Olympus VR-320 Review

October 24, 2011 | Mark Goldstein |

Image Quality

All of the sample images in this Review were taken using the 14 megapixel JPEG setting, which gives an average image size of around 5Mb.

As we've noted on previous occasions, travel zoom cameras are all about the quality of the performance at maximum wideangle and extreme telephoto; does the camera maintain edge-to-edge sharpness and avoid obvious barrel distortion as regards the former, and steer clear of repeated soft shots when shooting handheld as regards the latter?

Like we found when we tested the Olympus VR-320, which as with our VR-320 here offers a 300mm equivalent maximum reach, results were hit and miss. We noticeably struggled to achieve a sharp image shooting handheld towards the telephoto end of the zoom, and as noted in the main body copy even in broad daylight. And best to forget about interiors without flash entirely. Although not unheard of on a physically small camera with a broader than average focal range, it was disappointing that the VR-320 was not more reliable.

At the other 24mm end of the zoom, some corner softening is visible, if only on very close inspection. To nitpick further the familiar Olympus bugbear of the results from auto white balance shifting shot-to-shot even when shooting the same subject rears its head, and in bright sunlight some obvious purple pixel fringing and burnt out highlight detail was also noticeable. However did admire the arm and vibrant colours achievable when all the planets align correctly.

To accentuate the positive further, the Magic Filters are readily to hand to achieve added visual pep when required. The likes of pop art can be useful in accenting a particular colour scheme or you're faced with an otherwise dull day, with pin hole our second favourite and 'punk' unsurprisingly the most garish and visually arresting, though images with strong contrasts seem to work best in this mode.

For low light shooting without flash, the ISO range here may be nothing to write home about, starting out at ISO80 and going up to ISO1600. You'll want to stick at ISO400 if you want to avoid the speckled appearance of image noise however which makes itself readily visible without even having to enlarge a portion of the image at ISO800. At ISO1600 then, unsurprisingly we have both softened detail and increased noise, so is a top setting best left alone. A distinctly average performance from the VR-320 that doesn't come as a massive shock given the asking price.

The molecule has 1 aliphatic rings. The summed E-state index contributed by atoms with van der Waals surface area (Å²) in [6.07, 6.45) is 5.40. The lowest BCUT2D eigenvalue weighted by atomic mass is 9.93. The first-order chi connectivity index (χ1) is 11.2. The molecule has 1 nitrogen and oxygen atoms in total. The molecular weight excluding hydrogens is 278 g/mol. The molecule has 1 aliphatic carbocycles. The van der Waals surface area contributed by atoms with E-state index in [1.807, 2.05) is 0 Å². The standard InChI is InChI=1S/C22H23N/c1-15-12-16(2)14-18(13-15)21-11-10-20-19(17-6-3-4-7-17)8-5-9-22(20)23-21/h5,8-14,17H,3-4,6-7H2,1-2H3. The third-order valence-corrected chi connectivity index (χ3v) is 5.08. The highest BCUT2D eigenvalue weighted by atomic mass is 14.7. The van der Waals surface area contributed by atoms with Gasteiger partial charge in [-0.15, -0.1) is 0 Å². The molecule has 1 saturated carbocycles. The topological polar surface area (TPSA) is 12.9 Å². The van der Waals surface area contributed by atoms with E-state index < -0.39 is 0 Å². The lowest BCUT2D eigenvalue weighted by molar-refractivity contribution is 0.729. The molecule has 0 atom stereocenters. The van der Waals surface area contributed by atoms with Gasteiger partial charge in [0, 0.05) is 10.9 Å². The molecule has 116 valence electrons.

The Olympus VR-320 has six sensitivity settings ranging from ISO 80 to ISO 1600. The 100% crops below show what the quality is like at each setting.

ISO 80 (100% Crop)

ISO 100 (100% Crop)


ISO 200 (100% Crop)

ISO 400 (100% Crop)


ISO 800 (100% Crop)

ISO 1600 (100% Crop)


Here are two 100% crops which have been Saved as Web - Quality 50 in Photoshop. The right-hand image has had some sharpening applied in Photoshop. The out-of-the camera images are a little bit soft at the default sharpening setting, and benefit from some further sharpening in a program like Adobe Photoshop.

Original (100% Crop)

Sharpened (100% Crop)


Original (100% Crop)

Sharpened (100% Crop)

Chromatic Aberrations

The Olympus VR-320 handled chromatic aberrations fairly well during the review, with some purple fringing present around the edges of objects in certain high-contrast situations, as shown in the examples below.

Example 1 (100% Crop)

Example 2 (100% Crop)


The Olympus VR-320 offers a Super Macro setting that allows you to focus on a subject that is 1cm away from the camera when the lens is set to wide-angle. The first image shows how close you can get to the subject (in this case a compact flash card). The second image is a 100% crop.

Macro Shot

100% Crop


The flash settings on the Olympus VR-320 are Auto, Red-eye reduction, Fill-in, Off. These shots of a white coloured wall were taken at a distance of 1.5m.

Flash Off - Wide Angle (24mm)

Flash On - Wide Angle (24mm)

ISO 64 ISO 64

Flash Off - Telephoto (300mm)

Flash On - Telephoto (300mm)

ISO 64 ISO 64

And here are some portrait shots. Both the Flash On and the Auto/Red-eye Reduction settings caused a small amount of red-eye.

Flash On

Flash On (100% Crop)

Red Eye Reduction

Red Eye Reduction (100% Crop)


The Olympus VR-320's maximum shutter speed is 4 seconds in the Candle scene mode, which is not great news if you're seriously interested in night photography. The shot below was taken using a shutter speed of 1/3 second at ISO 400.

Night Shot

Night Shot (100% Crop)